Collaborative Software in Virtual Teams
I was delighted to discover a whitepaper by Eike Grotheer’s on “The Use of Collaborative Software in Virtual Teams”.
I’m interested in how “virtual teams” operate and work together, and so started reading his work.
Then I realised that I had actually been part of his research.
To gather data for his thesis, Eike had sent out requests to participate in a survey in May 2010. (Google still has a cached copy of the survey).
In November 2010, he sent out the results of his research. And I never looked at it! (Kicking myself now, though!)
Technology Acceptance Model
As I read Eike’s work I got even more excited – his research not only involved communication in virtual teams. He had used TAM (Technology Acceptance Model) to determine the effectiveness of the software.
(If you are not familiar with TAM (Technology Acceptance Model please check out my earlier posts: Predicting User Acceptance; and Applying (loosely) the Technology Adoption Model to a Real-Life situation)
Eike had used some pretty advanced statistical techniques to analyze his findings (Spearman’s rank correlation coefficient; Kruskal–Wallis one-way analysis of variance), and I won’t go into those in detail.
Survey Results Summarized
- 265 people responded to the survey,
- There was also a very large variety of tools in use (Microsoft Outlook, SharePoint, Microsoft Project Server, Lotus Notes, Lotus Sametime, Lotus Quickr, and Google Apps were all listed, along with other collaborative applications).
- Most of the features that are frequently used can be split into two categories:
- Tools for sharing and managing information (e.g. document, content and knowledge management)
- Tools for direct communication between team members
User Satisfaction and the Use of Collaborative Software in Virtual Teams
Technology, by itself, is not enough
OK – this is where it started getting interesting. Eike rightly states that
To try and explain this, the Technology Acceptance Model was devised (refer earlier mentioned posts for more detail).
Eike analyzed these two determinants (perceived usefulness and perceived ease-of-use) to determine their impact on the use of collaborative software. (He points out that, as everyone who responded to the survey is already using collaborative software, the intention is already known, and that the use is measured.)
Again, I won’t go into too much detail. In the survey, there were 4 statements that were related to the perceived usefulness and 4 statements that were related to perceived ease-of-use.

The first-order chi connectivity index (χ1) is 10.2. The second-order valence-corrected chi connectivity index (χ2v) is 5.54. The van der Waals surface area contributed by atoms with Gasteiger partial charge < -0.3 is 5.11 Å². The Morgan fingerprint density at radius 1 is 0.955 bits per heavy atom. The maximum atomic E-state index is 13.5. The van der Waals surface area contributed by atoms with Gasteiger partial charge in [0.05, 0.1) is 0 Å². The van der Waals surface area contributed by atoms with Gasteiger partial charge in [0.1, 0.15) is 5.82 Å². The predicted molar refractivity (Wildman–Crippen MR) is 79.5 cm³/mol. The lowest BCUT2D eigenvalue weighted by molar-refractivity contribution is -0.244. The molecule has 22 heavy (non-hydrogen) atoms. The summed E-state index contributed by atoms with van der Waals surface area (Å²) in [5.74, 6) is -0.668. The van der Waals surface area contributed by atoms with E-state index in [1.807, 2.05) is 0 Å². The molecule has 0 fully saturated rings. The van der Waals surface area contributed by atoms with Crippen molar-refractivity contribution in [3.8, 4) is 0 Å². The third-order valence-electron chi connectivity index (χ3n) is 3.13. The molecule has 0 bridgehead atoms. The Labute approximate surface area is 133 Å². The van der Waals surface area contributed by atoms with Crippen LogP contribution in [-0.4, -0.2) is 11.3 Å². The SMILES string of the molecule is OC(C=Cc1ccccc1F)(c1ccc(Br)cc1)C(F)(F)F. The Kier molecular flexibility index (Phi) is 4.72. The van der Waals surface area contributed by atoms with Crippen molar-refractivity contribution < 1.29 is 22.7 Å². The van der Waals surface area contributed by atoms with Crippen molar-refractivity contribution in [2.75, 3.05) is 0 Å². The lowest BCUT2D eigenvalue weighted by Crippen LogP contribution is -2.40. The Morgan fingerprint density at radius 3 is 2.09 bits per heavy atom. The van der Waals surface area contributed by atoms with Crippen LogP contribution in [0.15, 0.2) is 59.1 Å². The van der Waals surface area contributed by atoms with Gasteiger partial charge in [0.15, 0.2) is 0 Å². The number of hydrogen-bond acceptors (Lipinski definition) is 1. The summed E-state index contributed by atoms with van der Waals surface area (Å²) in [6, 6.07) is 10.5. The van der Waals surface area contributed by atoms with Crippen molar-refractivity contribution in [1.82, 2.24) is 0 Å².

Performing a bivariate correlation analysis on the data from the survey, Eike was able to show that there was a positive correlation between the perceived usefulness and the actual use.
This effectively proves (statistically) that the more users perceive collaborative software to be useful within a virtual team, the more they will use it. (Sounds logical, but then this fact means that the TAM can be verified).
Tackling the other determinant of the TAM, Eike did a bivariate correlation analysis between each perceived ease of use item, and the extent of use of collaborative software.
There was no significant correlation which meant that the ease of use of collaborative software has only a minor effect on the usage behaviour.
However, it wasn’t actually possible to draw a conclusion as the survey participants were all experienced IT users, and the difficulty of the software may not have prevented it being used.
Impact of TAM on Project Sucess
Going further, Eike investigated the impact of TAM factors on project success. Again using statistics he was able to show that there was a positive correlation between perceived usefulness and project success, and between perceived ease-of-use and project success. This confirmed that a relationship between the use of collaborative software and project success does exist.
In other words, the more useful the participants perceived the collaboration software that was used in the virtual team to be, as well as how easy they thought it was to use, had a positive impact on the success of the project in all aspects.
Summing it up
Sometimes it is easy to think “well, that’s already obvious”, but I always find it valuable to be able to scientifically prove (in one way or another) what everyone assumes.
And that is why I found Eike’s research exciting.
From a handful of well thought-out survey questions, he was able to scientifically prove that:
Other useful links:
- Virtual Teams: Key Success Factors – Part 1
- Virtual Teams: Key Success Factors – Part 2
- Virtual Teams: Key Success Factors – Part 3
- The Complexity of Virtual Teams
Want to learn more?
Below is a selection of resources that I personally feel are relevant to this blog post, and will allow you to get more in-depth knowledge. I do earn a commission if you purchase any of these, and for that I am grateful. Thank you. (Important Disclosure)